Rolle; The Bise Breeze Brings Big Freeze to Boccard's Backyard
When we first moved to Switzerland we had a few complications finding some permanent accommodation. As a result we lived in Rolle for three months from September through November in 2010. It was a cruisey introduction to a new country. Rolle is a pretty, medium sized town on the shores of Lake Geneva. The real estate and the schools are a bit on the expensive side in this rural locale about twenty minutes west of Lausanne, but that is more than compensated by the friendliness of the locals and the quality of the lifestyle.
While we were living there I started developing a story about an Australian guy found dead in Rolle on Christmas Day. I wrote around 20,000 words then we moved to Pully and that's where 'The Frozen Immigrant' is still at. At the time of living in Rolle I felt frozen emotionally by a culture I didn't understand and a language I had no grasp of. My days were spent working as a volunteer gardener in an aged care facility where most of my time was spent raking up leaves only to come in the next morning to find the leaves I'd put on the mulch pile the day before had been replaced by many more of their friends. Some days I would go exploring around the older parts of Rolle with my camera and the photos would give me ideas for developing the story line of my manuscript. Other days I would just get really great photos which gave me an even greater passion for photography.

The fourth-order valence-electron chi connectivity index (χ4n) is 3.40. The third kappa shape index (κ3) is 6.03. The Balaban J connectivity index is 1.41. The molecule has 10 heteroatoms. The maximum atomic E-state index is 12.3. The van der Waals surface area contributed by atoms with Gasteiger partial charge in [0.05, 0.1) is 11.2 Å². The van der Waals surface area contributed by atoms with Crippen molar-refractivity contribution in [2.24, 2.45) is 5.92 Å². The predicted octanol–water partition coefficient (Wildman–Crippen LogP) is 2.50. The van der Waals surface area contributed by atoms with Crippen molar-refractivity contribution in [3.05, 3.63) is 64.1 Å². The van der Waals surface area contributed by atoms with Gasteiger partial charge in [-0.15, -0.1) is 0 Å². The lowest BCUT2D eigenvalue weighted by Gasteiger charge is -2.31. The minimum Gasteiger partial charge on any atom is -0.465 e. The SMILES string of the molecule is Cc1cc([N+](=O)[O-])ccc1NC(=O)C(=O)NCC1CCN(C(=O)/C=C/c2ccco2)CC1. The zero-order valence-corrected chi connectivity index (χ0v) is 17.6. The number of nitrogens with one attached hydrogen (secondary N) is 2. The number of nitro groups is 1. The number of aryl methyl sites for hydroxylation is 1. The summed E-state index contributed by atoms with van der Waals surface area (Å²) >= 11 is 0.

Today I revisited Rolle to have lunch with a friend at Boccard (http://www.boccard-rolle.ch/offre/offre.html) Tearoom and Patisserie. Boccard was a great place for me to find a sunny corner and write a morning away. And there were always a variety of conversations to half overhear that could be embellished to heat up a scene or two of an otherwise chilly narrative. No differently today Boccard seduced me in the filtered warmth and sunshine of it's large picture windows while Laureline, the English speaking waitress, filled my friend and I with tasty treats and better than average Swiss coffee. Conversations tip-toed around and over us as I am sure ours did around the rest of the tables but at Boccard noise is an accepted participant in the dining experience.